Lovely article by Jeanette Winterson that I came upon in the Observer mag that was sitting on the coffee table at our friends’ house in Cork, Ireland. It’s very timely as Winterson conveys so much of what we’ve been thinking about for the past few months on our journey and we are taking the advice at the end of the article to heart!
For the past two weeks we’ve been working on an organic farm in Kuşadası – it’s a summer resort town on the Aegean coast of Turkey close to Izmir. Yerlim farm is the largest organic farm in Turkey, and in part supplies Değirmen Restaurant which is on the grounds of the farm. We’ve been helping and observing the team with their daily tasks, like picking tomatoes and eggplant or collecting mulberries. The team consisted of small groups of mostly teenaged girls led by an older (usually male) foreman. One of the most frustrating things was the language barrier, seeing as we didn’t know any Turkish and nobody really speaks English. So it was really difficult to ask anything beyond rudimentary questions and just straight observation.At the same time, it gave us an opportunity to learn some Turkish, more than we had been since we had mostly been spending time with English speakers. And it gave us (and the farm team) endless hours of amusement, as we often tried to pantomime what we wanted to communicate. Best of all, our names were “Crazy” and “Wine” – at least that’s how it came out whenever anyone was trying to get our attention. “Crazy! Gel!” meaning “Tracie! Come!” What’s even more hilarious is that it was usually a teenaged girl saying it. And whenever they wanted to talk about me amongst themselves my nickname was apparently was “japon”. Probably meaning “that asian chick who says she’s american”. Mehmet, one of the farmhands, would randomly shout across the field: “Wine!” to get Wayne’s attention. I’d snicker but no one else got the joke.
Did Wayne just kill someone? Oh wait we were picking mulberries.We accepted our new names and tried to learn as many Turkish words as possible in the meantime. (Please don’t ask us to conjugate any verbs.) We had probably the most crappy dictionary for doing farmwork seeing as our dictionary was actually a phrasebook geared towards tourists. At least Turkish is relatively straightforward to pronounce once you know the rules, it’s very regular so at least we could sound it out from the phrasebook. We also used lots of hand and body gesturing to get our point across, and luckily one of the interns spoke enough rudimentary English that she was able to help us figure out more words. The teenaged girls were a bit more mischievous, as they’d try to get us to call each other names or tell each other to shut up when we had no idea what we were saying. We wised up pretty fast and turned the tables by telling them to “sus”! “Shut up”! (can anyone tell us what “çani başi” means? I think that’s how it’s spelled, and means “how are you?”. and apparently the reply is “başim tu çani”. please correct us if we are wrong!)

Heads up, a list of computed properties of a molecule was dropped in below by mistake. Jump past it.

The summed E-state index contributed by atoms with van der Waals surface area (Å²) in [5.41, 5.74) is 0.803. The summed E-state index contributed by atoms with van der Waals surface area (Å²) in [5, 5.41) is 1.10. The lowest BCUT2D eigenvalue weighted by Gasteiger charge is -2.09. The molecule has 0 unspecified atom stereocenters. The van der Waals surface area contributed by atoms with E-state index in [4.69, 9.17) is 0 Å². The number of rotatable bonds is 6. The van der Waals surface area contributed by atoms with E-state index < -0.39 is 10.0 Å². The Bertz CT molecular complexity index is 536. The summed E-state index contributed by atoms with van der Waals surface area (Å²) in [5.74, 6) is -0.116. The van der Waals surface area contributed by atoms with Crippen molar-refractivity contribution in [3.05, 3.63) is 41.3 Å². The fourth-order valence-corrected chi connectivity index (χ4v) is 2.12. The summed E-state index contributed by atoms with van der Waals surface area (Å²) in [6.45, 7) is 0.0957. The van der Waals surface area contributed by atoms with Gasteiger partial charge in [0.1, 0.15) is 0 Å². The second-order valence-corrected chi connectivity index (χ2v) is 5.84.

The girls at work.One of my favorite Turkish phrases is “çok güzel”. It literally means “very beautiful”, but Turks say it all. the. time. Once we learned the phrase I could hear people saying it across a restaurant, on the beach, on the dolmuş, basically everywhere. It seems like you can use it to describe the taste of something, the beauty of a place, the weather, a girl (not boys though!!), an experience. And often a hand gesture consisting of putting your fingers pointing upwards, with your palm facing you, and your thumb touching your forefinger, accompanies the phrase. I think it’s the earnestness with which it’s said that really appeals to me. çok güzel! We even surprised other Turks with the amount of Turkish we had picked up. Last night we were trying to get back into the center of Kuşadası to move on to Selçuk but the dolmuşes kept passing us by because they were full. So just for kicks we put our thumb to hitchhike. And a car actually stopped! Three Turkish college students were super nice and gave us a ride into town. And as we were chatting and telling them about our experiences, we listed off a whole bunch of Turkish words for various fruits and vegetables and describing what the farm was like. (“çok sıcak” – “too hot” – was an all encompassing phrase.) They were like, “uh, wow you know a lot of random words in Turkish. And by the way why did you want to be on a farm??” More about that next time.